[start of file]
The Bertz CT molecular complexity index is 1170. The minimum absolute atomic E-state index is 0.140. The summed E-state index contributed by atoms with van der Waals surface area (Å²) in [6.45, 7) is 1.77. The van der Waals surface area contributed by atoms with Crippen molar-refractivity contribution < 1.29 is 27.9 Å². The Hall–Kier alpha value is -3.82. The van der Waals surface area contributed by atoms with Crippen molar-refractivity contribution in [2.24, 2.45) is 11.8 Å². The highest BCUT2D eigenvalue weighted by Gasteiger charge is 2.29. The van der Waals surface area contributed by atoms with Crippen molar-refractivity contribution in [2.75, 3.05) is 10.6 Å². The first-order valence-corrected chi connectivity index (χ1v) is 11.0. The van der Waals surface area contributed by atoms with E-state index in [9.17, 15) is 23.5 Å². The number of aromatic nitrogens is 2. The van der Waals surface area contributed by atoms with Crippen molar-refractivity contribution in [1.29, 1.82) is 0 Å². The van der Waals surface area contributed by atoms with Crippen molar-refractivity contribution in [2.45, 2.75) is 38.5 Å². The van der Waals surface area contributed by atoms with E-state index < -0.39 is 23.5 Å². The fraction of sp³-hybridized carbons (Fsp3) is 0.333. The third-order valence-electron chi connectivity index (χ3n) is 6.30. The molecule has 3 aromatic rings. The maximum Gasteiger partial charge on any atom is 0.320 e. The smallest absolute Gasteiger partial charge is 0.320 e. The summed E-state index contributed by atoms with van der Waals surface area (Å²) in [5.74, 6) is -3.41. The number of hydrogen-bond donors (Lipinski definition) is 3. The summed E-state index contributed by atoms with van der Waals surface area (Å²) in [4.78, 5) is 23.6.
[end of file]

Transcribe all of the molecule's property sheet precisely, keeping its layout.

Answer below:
The Bertz CT molecular complexity index is 1170. The minimum absolute atomic E-state index is 0.140. The summed E-state index contributed by atoms with van der Waals surface area (Å²) in [6.45, 7) is 1.77. The van der Waals surface area contributed by atoms with Crippen molar-refractivity contribution < 1.29 is 27.9 Å². The Hall–Kier alpha value is -3.82. The van der Waals surface area contributed by atoms with Crippen molar-refractivity contribution in [2.24, 2.45) is 11.8 Å². The highest BCUT2D eigenvalue weighted by Gasteiger charge is 2.29. The van der Waals surface area contributed by atoms with Crippen molar-refractivity contribution in [2.75, 3.05) is 10.6 Å². The first-order valence-corrected chi connectivity index (χ1v) is 11.0. The van der Waals surface area contributed by atoms with E-state index in [9.17, 15) is 23.5 Å². The number of aromatic nitrogens is 2. The van der Waals surface area contributed by atoms with Crippen molar-refractivity contribution in [1.29, 1.82) is 0 Å². The van der Waals surface area contributed by atoms with Crippen molar-refractivity contribution in [2.45, 2.75) is 38.5 Å². The van der Waals surface area contributed by atoms with E-state index < -0.39 is 23.5 Å². The fraction of sp³-hybridized carbons (Fsp3) is 0.333. The third-order valence-electron chi connectivity index (χ3n) is 6.30. The molecule has 3 aromatic rings. The maximum Gasteiger partial charge on any atom is 0.320 e. The smallest absolute Gasteiger partial charge is 0.320 e. The summed E-state index contributed by atoms with van der Waals surface area (Å²) in [5.74, 6) is -3.41. The number of hydrogen-bond donors (Lipinski definition) is 3. The summed E-state index contributed by atoms with van der Waals surface area (Å²) in [4.78, 5) is 23.6.